It’s never too early to make a Will

By Neville Pereira, Lubbock Fine Wealth Management LLP

In a recent Court of Appeal ruling, a woman cut out of her mother’s will has been awarded a third of her estate - £164,000. The mother was deemed to have acted in an “unreasonable, capricious and harsh” manner. It is also reasonable to assume that the deceased father’s wishes were taken into account by the judge.

The ruling could prove to affect people’s right to leave money to whom they want.  Despite the mother in this case making it very clear (by means of a letter accompanying the will) that she did not wish her daughter to inherit, the court took a different view on the basis that her mother hadn’t left “reasonable provision” for her in the will.

This case demonstrates the need to take the right advice at the outset when making a will.  Not only does the will need to be correctly drawn up but a great deal of thought should go into who you wish to benefit and how your estate is to be inherited. In an ideal world, we will all live long and healthy lives but that is not always the case.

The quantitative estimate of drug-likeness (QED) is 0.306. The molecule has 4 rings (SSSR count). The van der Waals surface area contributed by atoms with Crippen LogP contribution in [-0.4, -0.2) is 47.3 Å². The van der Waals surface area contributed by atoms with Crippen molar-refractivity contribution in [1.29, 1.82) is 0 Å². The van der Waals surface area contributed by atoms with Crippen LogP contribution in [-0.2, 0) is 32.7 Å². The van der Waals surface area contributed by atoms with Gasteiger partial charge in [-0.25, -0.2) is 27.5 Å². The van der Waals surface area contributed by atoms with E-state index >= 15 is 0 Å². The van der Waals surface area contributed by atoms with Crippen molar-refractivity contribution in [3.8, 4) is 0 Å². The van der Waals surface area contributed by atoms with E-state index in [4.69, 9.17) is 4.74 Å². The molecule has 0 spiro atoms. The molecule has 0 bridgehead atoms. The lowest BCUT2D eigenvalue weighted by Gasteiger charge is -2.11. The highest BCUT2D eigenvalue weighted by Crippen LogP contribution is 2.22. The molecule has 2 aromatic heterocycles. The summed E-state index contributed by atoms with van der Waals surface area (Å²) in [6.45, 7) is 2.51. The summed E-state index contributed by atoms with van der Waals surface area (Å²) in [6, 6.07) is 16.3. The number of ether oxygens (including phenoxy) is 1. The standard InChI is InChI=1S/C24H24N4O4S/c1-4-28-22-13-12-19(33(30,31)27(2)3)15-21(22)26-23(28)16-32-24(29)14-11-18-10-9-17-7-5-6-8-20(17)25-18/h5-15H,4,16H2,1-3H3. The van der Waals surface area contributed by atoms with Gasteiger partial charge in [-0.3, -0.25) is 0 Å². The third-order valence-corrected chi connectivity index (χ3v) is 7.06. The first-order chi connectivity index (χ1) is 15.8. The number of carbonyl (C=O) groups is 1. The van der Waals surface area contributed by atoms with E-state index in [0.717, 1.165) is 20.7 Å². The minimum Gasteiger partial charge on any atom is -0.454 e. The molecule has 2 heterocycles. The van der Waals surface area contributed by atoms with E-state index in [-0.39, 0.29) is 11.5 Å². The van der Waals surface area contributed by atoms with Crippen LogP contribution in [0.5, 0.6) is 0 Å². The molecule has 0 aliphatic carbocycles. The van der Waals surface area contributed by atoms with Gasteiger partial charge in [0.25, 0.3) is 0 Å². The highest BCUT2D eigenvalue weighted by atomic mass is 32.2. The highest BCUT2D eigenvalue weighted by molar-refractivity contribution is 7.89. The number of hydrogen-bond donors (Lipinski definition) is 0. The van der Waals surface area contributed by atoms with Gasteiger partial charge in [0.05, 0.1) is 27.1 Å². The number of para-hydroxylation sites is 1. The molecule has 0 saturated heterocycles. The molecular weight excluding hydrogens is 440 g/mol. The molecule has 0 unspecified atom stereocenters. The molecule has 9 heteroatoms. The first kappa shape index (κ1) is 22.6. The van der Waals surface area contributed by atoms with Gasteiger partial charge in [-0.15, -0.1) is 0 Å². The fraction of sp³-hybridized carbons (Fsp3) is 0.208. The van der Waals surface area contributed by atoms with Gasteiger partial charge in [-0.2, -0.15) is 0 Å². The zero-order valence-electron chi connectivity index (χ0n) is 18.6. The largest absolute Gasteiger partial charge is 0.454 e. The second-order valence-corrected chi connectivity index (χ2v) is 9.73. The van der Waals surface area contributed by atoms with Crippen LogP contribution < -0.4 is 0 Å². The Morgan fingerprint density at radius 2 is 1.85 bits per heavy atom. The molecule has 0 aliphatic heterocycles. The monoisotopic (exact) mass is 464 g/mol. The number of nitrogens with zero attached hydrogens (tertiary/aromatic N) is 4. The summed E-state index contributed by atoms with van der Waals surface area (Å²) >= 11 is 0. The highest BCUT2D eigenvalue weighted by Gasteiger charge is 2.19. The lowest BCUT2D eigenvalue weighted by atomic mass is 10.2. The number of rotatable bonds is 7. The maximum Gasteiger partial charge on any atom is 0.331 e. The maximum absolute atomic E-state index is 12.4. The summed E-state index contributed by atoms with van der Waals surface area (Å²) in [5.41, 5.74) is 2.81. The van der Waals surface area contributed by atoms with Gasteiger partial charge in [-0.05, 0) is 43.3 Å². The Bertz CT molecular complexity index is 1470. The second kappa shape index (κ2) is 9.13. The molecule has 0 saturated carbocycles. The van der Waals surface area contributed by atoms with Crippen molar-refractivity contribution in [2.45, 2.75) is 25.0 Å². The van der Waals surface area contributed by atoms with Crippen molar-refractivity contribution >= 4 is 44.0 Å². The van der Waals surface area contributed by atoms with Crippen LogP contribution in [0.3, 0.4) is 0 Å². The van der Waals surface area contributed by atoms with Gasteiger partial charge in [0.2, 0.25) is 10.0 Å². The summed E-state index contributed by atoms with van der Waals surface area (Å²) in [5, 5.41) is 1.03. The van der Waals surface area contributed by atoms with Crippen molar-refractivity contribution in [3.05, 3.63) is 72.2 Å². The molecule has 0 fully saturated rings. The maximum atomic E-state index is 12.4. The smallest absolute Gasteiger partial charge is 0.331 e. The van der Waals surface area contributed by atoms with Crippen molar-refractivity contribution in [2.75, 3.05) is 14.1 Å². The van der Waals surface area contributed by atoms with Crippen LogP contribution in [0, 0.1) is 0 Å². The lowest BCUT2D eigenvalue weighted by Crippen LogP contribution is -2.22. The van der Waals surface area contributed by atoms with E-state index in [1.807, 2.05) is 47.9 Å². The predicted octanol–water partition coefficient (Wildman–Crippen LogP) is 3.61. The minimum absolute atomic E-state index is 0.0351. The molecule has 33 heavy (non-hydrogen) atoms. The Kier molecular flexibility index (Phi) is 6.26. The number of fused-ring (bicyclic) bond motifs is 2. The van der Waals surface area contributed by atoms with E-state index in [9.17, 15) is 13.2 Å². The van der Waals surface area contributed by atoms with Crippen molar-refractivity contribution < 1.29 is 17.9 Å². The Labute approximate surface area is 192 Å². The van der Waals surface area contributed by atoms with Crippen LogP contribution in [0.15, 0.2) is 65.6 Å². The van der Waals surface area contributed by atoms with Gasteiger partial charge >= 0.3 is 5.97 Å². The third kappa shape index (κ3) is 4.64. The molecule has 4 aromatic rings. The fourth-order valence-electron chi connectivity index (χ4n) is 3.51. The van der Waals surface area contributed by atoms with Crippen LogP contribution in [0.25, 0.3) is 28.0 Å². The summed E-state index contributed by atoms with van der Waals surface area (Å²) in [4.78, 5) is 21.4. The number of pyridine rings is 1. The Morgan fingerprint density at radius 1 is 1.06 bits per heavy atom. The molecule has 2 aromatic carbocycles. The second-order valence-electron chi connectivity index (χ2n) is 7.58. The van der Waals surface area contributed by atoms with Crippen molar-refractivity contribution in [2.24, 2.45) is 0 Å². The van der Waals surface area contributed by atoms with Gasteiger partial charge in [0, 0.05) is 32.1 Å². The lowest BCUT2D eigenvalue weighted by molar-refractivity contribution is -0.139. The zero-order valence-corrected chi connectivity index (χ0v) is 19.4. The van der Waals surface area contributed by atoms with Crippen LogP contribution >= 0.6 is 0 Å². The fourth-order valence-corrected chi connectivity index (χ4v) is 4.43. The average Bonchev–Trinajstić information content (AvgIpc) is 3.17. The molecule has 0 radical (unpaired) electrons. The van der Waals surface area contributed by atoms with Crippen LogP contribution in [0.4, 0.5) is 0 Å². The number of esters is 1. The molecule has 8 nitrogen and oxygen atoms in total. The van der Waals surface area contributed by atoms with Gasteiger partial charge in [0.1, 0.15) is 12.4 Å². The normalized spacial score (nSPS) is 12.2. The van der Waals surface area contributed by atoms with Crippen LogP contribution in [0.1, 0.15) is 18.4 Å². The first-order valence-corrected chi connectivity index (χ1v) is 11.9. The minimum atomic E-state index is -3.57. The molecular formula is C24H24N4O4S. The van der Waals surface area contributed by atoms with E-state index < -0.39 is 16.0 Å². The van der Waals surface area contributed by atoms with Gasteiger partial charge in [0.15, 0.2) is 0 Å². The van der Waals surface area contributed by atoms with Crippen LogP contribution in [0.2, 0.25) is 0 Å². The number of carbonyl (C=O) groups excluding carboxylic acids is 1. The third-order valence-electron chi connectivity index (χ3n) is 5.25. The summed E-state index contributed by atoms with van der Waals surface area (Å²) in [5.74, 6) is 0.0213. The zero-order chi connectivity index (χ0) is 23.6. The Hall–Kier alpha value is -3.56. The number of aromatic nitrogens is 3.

A valid will comes into force when a person dies. It ensures that their assets are divided in accordance with their wishes. If there is no will, the estate will be divided in accordance with the intestacy rules which are a complex set of rules enshrined in legislation and may involve a distribution to people you don’t even like. In cases of intestacy, there is no legal scope to challenge the terms of the will.

In drafting a will, and depending on the size of the estate, there are many matters to consider including the beneficiaries, the establishment of trusts, pecuniary legacies, the appointment of guardians and inheritance tax planning to name but a few.

It is also vital to take financial advice as it is now possible to leave your pension to your beneficiaries outside of your estate, meaning that there will be no inheritance tax for them to pay. There are many other considerations that could make the difference between the bulk of your estate going to your beneficiaries rather than to the Treasury.

As well as the case above, there are a plethora of other cases going through the UK courts at the moment. For more detail on these, please see the BBC website:

If you would like to talk to us about making a will, please email me or call on 020 7490 7766.  After we’ve discussed the best and most tax efficient way for your beneficiaries to inherit, we can refer you to solicitors best placed to write you a water-tight will. 


Will writing is not part of the Financial Limited offering and is offered in our own right.  Financial Limited accept no responsibility for this aspect of our business. Will writing is not regulated by the Financial Conduct Authority.

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